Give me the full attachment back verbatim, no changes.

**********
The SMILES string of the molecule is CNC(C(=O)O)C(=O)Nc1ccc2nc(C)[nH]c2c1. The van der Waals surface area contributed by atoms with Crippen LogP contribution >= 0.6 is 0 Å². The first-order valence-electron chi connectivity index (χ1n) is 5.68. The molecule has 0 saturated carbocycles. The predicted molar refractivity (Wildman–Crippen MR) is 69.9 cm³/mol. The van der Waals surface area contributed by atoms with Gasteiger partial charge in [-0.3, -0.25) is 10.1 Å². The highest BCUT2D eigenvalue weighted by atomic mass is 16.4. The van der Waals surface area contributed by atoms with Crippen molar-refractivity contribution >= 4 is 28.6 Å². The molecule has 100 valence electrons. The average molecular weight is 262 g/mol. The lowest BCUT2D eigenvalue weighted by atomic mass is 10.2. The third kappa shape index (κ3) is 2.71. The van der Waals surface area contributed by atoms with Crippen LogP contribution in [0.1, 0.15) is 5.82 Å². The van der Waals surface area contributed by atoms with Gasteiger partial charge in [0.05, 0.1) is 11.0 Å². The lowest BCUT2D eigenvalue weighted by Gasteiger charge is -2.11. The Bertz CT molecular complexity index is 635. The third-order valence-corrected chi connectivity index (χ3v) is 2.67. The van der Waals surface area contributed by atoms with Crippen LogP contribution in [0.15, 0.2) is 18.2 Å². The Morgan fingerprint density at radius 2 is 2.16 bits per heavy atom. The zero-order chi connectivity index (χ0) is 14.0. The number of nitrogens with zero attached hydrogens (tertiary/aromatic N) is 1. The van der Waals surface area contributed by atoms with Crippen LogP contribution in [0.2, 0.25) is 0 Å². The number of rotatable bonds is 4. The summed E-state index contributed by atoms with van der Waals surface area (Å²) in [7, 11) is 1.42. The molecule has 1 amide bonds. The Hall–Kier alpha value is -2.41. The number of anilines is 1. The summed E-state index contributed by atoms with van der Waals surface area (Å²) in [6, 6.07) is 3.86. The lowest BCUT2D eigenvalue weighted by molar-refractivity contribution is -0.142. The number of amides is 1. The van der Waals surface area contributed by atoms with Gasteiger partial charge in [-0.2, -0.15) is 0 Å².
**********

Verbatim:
The SMILES string of the molecule is CNC(C(=O)O)C(=O)Nc1ccc2nc(C)[nH]c2c1. The van der Waals surface area contributed by atoms with Crippen LogP contribution >= 0.6 is 0 Å². The first-order valence-electron chi connectivity index (χ1n) is 5.68. The molecule has 0 saturated carbocycles. The predicted molar refractivity (Wildman–Crippen MR) is 69.9 cm³/mol. The van der Waals surface area contributed by atoms with Gasteiger partial charge in [-0.3, -0.25) is 10.1 Å². The highest BCUT2D eigenvalue weighted by atomic mass is 16.4. The van der Waals surface area contributed by atoms with Crippen molar-refractivity contribution >= 4 is 28.6 Å². The molecule has 100 valence electrons. The average molecular weight is 262 g/mol. The lowest BCUT2D eigenvalue weighted by atomic mass is 10.2. The third kappa shape index (κ3) is 2.71. The van der Waals surface area contributed by atoms with Crippen LogP contribution in [0.1, 0.15) is 5.82 Å². The van der Waals surface area contributed by atoms with Gasteiger partial charge in [0.05, 0.1) is 11.0 Å². The lowest BCUT2D eigenvalue weighted by Gasteiger charge is -2.11. The Bertz CT molecular complexity index is 635. The third-order valence-corrected chi connectivity index (χ3v) is 2.67. The van der Waals surface area contributed by atoms with Crippen LogP contribution in [0.15, 0.2) is 18.2 Å². The Morgan fingerprint density at radius 2 is 2.16 bits per heavy atom. The zero-order chi connectivity index (χ0) is 14.0. The number of nitrogens with zero attached hydrogens (tertiary/aromatic N) is 1. The van der Waals surface area contributed by atoms with Crippen LogP contribution in [0.2, 0.25) is 0 Å². The number of rotatable bonds is 4. The summed E-state index contributed by atoms with van der Waals surface area (Å²) in [7, 11) is 1.42. The molecule has 1 amide bonds. The Hall–Kier alpha value is -2.41. The number of anilines is 1. The summed E-state index contributed by atoms with van der Waals surface area (Å²) in [6, 6.07) is 3.86. The lowest BCUT2D eigenvalue weighted by molar-refractivity contribution is -0.142. The number of amides is 1. The van der Waals surface area contributed by atoms with Gasteiger partial charge in [-0.2, -0.15) is 0 Å².